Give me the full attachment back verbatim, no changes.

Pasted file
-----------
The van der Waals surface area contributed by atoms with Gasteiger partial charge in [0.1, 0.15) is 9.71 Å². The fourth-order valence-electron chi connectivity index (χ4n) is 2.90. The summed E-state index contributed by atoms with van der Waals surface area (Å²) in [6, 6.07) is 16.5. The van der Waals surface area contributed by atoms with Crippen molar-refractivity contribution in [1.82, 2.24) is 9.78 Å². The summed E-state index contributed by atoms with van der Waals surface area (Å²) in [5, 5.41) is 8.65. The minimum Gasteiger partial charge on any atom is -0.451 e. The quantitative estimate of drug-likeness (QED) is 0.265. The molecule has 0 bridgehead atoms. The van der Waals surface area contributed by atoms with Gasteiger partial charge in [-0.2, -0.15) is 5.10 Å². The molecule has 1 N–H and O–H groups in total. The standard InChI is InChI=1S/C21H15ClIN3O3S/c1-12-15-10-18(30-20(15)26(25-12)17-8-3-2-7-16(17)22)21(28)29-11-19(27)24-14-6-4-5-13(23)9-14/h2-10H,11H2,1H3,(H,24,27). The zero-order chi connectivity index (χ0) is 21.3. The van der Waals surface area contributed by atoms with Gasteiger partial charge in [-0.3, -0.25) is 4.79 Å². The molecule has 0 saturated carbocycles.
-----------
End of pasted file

The van der Waals surface area contributed by atoms with Gasteiger partial charge in [0.1, 0.15) is 9.71 Å². The fourth-order valence-electron chi connectivity index (χ4n) is 2.90. The summed E-state index contributed by atoms with van der Waals surface area (Å²) in [6, 6.07) is 16.5. The van der Waals surface area contributed by atoms with Crippen molar-refractivity contribution in [1.82, 2.24) is 9.78 Å². The summed E-state index contributed by atoms with van der Waals surface area (Å²) in [5, 5.41) is 8.65. The minimum Gasteiger partial charge on any atom is -0.451 e. The quantitative estimate of drug-likeness (QED) is 0.265. The molecule has 0 bridgehead atoms. The van der Waals surface area contributed by atoms with Gasteiger partial charge in [-0.2, -0.15) is 5.10 Å². The molecule has 1 N–H and O–H groups in total. The standard InChI is InChI=1S/C21H15ClIN3O3S/c1-12-15-10-18(30-20(15)26(25-12)17-8-3-2-7-16(17)22)21(28)29-11-19(27)24-14-6-4-5-13(23)9-14/h2-10H,11H2,1H3,(H,24,27). The zero-order chi connectivity index (χ0) is 21.3. The van der Waals surface area contributed by atoms with Gasteiger partial charge in [-0.3, -0.25) is 4.79 Å². The molecule has 0 saturated carbocycles.